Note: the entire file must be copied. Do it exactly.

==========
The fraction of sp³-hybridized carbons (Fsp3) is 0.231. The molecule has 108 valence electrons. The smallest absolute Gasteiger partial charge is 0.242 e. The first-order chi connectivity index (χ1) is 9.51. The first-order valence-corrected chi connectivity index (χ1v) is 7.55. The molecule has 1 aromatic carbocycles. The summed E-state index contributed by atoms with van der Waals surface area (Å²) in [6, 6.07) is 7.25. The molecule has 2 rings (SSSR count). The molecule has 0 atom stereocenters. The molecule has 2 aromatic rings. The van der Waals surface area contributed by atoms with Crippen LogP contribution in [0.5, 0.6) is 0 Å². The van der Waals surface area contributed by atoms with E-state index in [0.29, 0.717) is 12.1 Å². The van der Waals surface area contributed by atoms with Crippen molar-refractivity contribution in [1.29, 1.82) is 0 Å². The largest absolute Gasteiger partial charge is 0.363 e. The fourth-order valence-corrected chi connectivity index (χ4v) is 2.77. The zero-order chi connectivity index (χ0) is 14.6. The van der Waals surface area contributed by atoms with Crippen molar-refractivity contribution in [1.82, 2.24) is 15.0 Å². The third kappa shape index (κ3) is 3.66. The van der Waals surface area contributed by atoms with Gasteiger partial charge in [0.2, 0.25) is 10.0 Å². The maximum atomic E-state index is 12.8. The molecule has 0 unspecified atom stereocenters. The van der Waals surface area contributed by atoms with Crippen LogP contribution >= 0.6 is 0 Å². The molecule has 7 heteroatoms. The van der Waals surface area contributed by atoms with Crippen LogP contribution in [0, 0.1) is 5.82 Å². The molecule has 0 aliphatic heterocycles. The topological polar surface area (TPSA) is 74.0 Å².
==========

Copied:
The fraction of sp³-hybridized carbons (Fsp3) is 0.231. The molecule has 108 valence electrons. The smallest absolute Gasteiger partial charge is 0.242 e. The first-order chi connectivity index (χ1) is 9.51. The first-order valence-corrected chi connectivity index (χ1v) is 7.55. The molecule has 1 aromatic carbocycles. The summed E-state index contributed by atoms with van der Waals surface area (Å²) in [6, 6.07) is 7.25. The molecule has 2 rings (SSSR count). The molecule has 0 atom stereocenters. The molecule has 2 aromatic rings. The van der Waals surface area contributed by atoms with Crippen LogP contribution in [0.5, 0.6) is 0 Å². The van der Waals surface area contributed by atoms with E-state index in [0.29, 0.717) is 12.1 Å². The van der Waals surface area contributed by atoms with Crippen molar-refractivity contribution in [1.29, 1.82) is 0 Å². The largest absolute Gasteiger partial charge is 0.363 e. The fourth-order valence-corrected chi connectivity index (χ4v) is 2.77. The zero-order chi connectivity index (χ0) is 14.6. The van der Waals surface area contributed by atoms with Crippen molar-refractivity contribution in [1.82, 2.24) is 15.0 Å². The third kappa shape index (κ3) is 3.66. The van der Waals surface area contributed by atoms with Gasteiger partial charge in [0.2, 0.25) is 10.0 Å². The maximum atomic E-state index is 12.8. The molecule has 0 unspecified atom stereocenters. The van der Waals surface area contributed by atoms with Crippen LogP contribution >= 0.6 is 0 Å². The molecule has 7 heteroatoms. The van der Waals surface area contributed by atoms with Crippen LogP contribution in [0, 0.1) is 5.82 Å². The molecule has 0 aliphatic heterocycles. The topological polar surface area (TPSA) is 74.0 Å².